I have long thought that there was a good case to be made for educators, probably retired educators with proven track records, who could act to mediate and assist parents and schools to resolve issues that arise. It makes for sad reading when the NZ Herald spreads a story across the front page and down a column of Page 2 about an incident when a teacher reprimanded a student for using an iPad when for some unstated reason that was inappropriate. The student responded by swearing at the teacher, the school reacted by expelling the student. The Ombudsman ruled that the school’s response exceeded the rights of the school to take the action they had.
In former years the action taken might have been considered to be custom and practice throughout the land when expulsions were de rigour reached over 4,000 a year. But that was then and now is not then!
When a student runs afoul of a school it is easy for the situation to grow in assumed substance in what is already an uneven relationship. Because, in many instances both parties are right. The school must judge whether they can run sweetly if swearing at teachers were to pass with a shrug and the answer is probably “no,” they can’t. On the other hand, parents, in my experience as a principal, will cooperate with schools if they believe that their child, of whatever age, has committed an offence and will support school response if they believe it is fair, considered, and reasonable. And especially when there has been good consultation.
That is where sage third party assistance could help to resolve incidents and issues in ways that support the school’s need for an orderly and respectful working climate and the parents / caregivers feel supported by the respect and involvement they have had in reaching a resolution of the incident. But not only an incident which has become inflamed. There are processes that add value to the role of a school as an educator. And both sides should approach these situations mindful of the fact that schools are educational institutions which act in the interests of young people and need to do what it takes to act in the interests of the students – that is what “duty of care” requires.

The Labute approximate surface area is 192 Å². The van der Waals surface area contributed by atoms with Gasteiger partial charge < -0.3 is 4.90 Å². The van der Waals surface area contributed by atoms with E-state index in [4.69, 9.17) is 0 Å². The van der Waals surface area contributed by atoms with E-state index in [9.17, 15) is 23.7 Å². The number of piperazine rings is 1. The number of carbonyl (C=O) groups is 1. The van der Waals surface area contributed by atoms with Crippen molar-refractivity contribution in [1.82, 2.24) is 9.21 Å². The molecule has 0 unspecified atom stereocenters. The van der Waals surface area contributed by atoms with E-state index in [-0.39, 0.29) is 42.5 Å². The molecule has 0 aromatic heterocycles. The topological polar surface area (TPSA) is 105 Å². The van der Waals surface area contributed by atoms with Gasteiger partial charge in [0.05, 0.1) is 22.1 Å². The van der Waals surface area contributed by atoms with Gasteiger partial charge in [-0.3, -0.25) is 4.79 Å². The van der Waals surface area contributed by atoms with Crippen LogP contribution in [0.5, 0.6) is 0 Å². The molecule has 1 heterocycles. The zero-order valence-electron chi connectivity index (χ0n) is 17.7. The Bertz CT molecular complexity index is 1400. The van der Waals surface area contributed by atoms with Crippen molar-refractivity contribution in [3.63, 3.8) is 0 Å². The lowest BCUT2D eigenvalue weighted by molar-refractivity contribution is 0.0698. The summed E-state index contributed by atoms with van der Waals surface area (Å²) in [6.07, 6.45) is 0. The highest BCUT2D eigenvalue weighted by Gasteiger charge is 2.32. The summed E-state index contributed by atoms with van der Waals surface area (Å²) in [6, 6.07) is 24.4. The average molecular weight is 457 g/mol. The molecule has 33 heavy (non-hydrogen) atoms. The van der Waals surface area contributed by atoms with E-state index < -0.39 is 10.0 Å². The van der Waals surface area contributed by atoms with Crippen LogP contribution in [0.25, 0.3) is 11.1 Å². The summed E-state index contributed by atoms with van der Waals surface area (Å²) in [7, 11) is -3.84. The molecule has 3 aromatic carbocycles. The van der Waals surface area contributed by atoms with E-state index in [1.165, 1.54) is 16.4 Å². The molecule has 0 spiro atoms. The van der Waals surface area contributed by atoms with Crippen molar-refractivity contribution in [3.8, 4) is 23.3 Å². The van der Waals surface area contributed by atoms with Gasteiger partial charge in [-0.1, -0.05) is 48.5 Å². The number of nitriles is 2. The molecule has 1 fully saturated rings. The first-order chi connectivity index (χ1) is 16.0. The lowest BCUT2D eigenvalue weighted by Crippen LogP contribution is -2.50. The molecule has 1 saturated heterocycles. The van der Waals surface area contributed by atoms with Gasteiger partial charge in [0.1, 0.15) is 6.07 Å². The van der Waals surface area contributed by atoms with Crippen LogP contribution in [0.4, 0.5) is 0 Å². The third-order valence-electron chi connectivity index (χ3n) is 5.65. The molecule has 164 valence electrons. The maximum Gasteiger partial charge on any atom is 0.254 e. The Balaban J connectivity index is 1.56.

I have often been asked by parents who are trying to support their children when indiscretions which the parents arguing for the matter to be accepted, ignored and in which the parents are acting to constructively to seek a resolution. That is when good procedure is required – agreement on what happened, an explanation from the student, a discussion between and parents / caregivers with the Board of Trustees, then the development of an action that is explained to the student and their caregivers / parents. And above all, consistently applied. Yes, it is time consuming but done well it will help the school to achieve its enhance its role as educator.
Neutrality has a strong power to succeed where entrenched positions will fail.
Call it a “Mediation and Advisory Service!”